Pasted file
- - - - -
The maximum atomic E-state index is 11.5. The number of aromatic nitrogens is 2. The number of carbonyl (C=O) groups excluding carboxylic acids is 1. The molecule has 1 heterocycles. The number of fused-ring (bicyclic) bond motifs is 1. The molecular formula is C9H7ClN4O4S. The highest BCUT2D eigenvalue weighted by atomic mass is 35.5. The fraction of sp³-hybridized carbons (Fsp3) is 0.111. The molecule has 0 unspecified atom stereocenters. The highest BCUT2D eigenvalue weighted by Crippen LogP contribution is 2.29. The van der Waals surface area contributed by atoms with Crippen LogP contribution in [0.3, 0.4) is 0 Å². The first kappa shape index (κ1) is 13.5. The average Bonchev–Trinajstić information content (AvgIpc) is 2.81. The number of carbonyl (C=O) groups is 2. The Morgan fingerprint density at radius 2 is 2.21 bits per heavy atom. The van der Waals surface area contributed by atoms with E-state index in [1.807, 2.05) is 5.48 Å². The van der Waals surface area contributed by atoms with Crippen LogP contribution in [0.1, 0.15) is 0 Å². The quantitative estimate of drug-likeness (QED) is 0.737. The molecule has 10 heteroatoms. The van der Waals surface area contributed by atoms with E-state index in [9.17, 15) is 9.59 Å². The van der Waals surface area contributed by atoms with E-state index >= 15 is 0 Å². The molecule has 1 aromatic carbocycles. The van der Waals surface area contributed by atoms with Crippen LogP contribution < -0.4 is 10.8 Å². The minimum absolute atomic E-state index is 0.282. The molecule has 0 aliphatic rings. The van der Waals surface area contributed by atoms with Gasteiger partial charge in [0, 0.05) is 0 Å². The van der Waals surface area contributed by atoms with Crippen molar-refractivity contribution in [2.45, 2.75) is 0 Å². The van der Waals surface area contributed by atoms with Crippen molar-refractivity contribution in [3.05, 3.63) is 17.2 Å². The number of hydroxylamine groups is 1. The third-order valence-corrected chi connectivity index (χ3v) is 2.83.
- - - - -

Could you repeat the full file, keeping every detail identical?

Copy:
The maximum atomic E-state index is 11.5. The number of aromatic nitrogens is 2. The number of carbonyl (C=O) groups excluding carboxylic acids is 1. The molecule has 1 heterocycles. The number of fused-ring (bicyclic) bond motifs is 1. The molecular formula is C9H7ClN4O4S. The highest BCUT2D eigenvalue weighted by atomic mass is 35.5. The fraction of sp³-hybridized carbons (Fsp3) is 0.111. The molecule has 0 unspecified atom stereocenters. The highest BCUT2D eigenvalue weighted by Crippen LogP contribution is 2.29. The van der Waals surface area contributed by atoms with Crippen LogP contribution in [0.3, 0.4) is 0 Å². The first kappa shape index (κ1) is 13.5. The average Bonchev–Trinajstić information content (AvgIpc) is 2.81. The number of carbonyl (C=O) groups is 2. The Morgan fingerprint density at radius 2 is 2.21 bits per heavy atom. The van der Waals surface area contributed by atoms with E-state index in [1.807, 2.05) is 5.48 Å². The van der Waals surface area contributed by atoms with Crippen LogP contribution in [0.1, 0.15) is 0 Å². The quantitative estimate of drug-likeness (QED) is 0.737. The molecule has 10 heteroatoms. The van der Waals surface area contributed by atoms with E-state index in [9.17, 15) is 9.59 Å². The van der Waals surface area contributed by atoms with E-state index >= 15 is 0 Å². The molecule has 1 aromatic carbocycles. The van der Waals surface area contributed by atoms with Crippen LogP contribution < -0.4 is 10.8 Å². The minimum absolute atomic E-state index is 0.282. The molecule has 0 aliphatic rings. The van der Waals surface area contributed by atoms with Gasteiger partial charge in [0, 0.05) is 0 Å². The van der Waals surface area contributed by atoms with Crippen molar-refractivity contribution in [2.45, 2.75) is 0 Å². The van der Waals surface area contributed by atoms with Crippen molar-refractivity contribution in [3.05, 3.63) is 17.2 Å². The number of hydroxylamine groups is 1. The third-order valence-corrected chi connectivity index (χ3v) is 2.83.